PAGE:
On the other hand, distributional is represented by contexts of use. For example, Word2Vec is distributional, but so are count-based word vectors, as we use the contexts of the word to model the meaning.

Hierarchical feature representation

The learnt features capture both local and inter-relationships for the data as a whole, it is not only the learnt features that are distributed, the representations also come hierarchically structured. The previous figure, Comparing deep and shallow architecture. It can be seen that shallow architecture has a more flat topology, while deep architecture has many layers of hierarchical topology compares the typical structure of shallow versus deep architectures, where we can see that the shallow architecture often has a flat structure with one layer at most, whereas the deep architecture structures have multiple layers, and lower layers are composited that serve as input to the higher layer. The following figure uses a more concrete example to show what information has been learned through layers of the hierarchy.

As shown in the image, the lower layer focuses on edges or colors, while higher layers often focus more on patches, curves, and shapes. Such representation effectively captures part-and-whole relationships from various granularity and naturally addresses multi-task problems, for example, edge detection or part recognition. The lower layer often represents the basic and fundamental information that can be used for many distinct tasks in a wide variety of domains. For example, Deep Belief networks have been successfully used to learn high-level structures in a wide variety of domains, including handwritten digits and human motion capture data. The hierarchical structure of representation mimics the human understanding of concepts, that is, learning simple concepts first and then successfully building up more complex concepts by composing the simpler ones together. It is also easier to monitor what is being learnt and to guide the machine to better subspaces. If one treats each neuron as a feature detector, then deep architectures can be seen as consisting of feature detector units arranged in layers. Lower layers detect simple features and feed into higher layers, which in turn detect more complex features. If the feature is detected, the responsible unit or units generate large activations, which can be picked up by the later classifier stages as a good indicator that the class is present:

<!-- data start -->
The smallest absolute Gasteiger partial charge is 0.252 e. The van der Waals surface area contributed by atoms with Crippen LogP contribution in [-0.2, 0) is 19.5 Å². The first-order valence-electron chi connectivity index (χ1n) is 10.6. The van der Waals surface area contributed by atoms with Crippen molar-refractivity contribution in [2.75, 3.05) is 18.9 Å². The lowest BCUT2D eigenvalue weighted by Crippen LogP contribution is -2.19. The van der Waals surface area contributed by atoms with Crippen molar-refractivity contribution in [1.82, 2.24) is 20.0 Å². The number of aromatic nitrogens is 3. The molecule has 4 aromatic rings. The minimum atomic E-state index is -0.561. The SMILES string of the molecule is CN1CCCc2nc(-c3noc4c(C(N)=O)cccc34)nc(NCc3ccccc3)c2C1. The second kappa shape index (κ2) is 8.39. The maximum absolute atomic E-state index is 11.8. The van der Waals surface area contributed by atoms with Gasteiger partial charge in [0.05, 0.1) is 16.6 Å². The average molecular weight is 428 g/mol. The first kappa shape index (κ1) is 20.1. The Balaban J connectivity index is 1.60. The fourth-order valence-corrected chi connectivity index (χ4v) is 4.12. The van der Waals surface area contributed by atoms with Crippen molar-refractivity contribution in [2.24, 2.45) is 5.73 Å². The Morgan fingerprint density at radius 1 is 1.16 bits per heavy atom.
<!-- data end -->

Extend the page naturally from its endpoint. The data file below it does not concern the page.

Illustration of hierarchical features learned from a deep learning algorithm. Image by Honglak Lee and colleagues as published in Convolutional Deep Belief Networks for Scalable Unsupervised Learning of Hierarchical Representations, 2009

The above figure illustrates that each feature can be thought of as a detector, which tries to the detector a particular feature (blob, edges, nose, or eye) on the input image.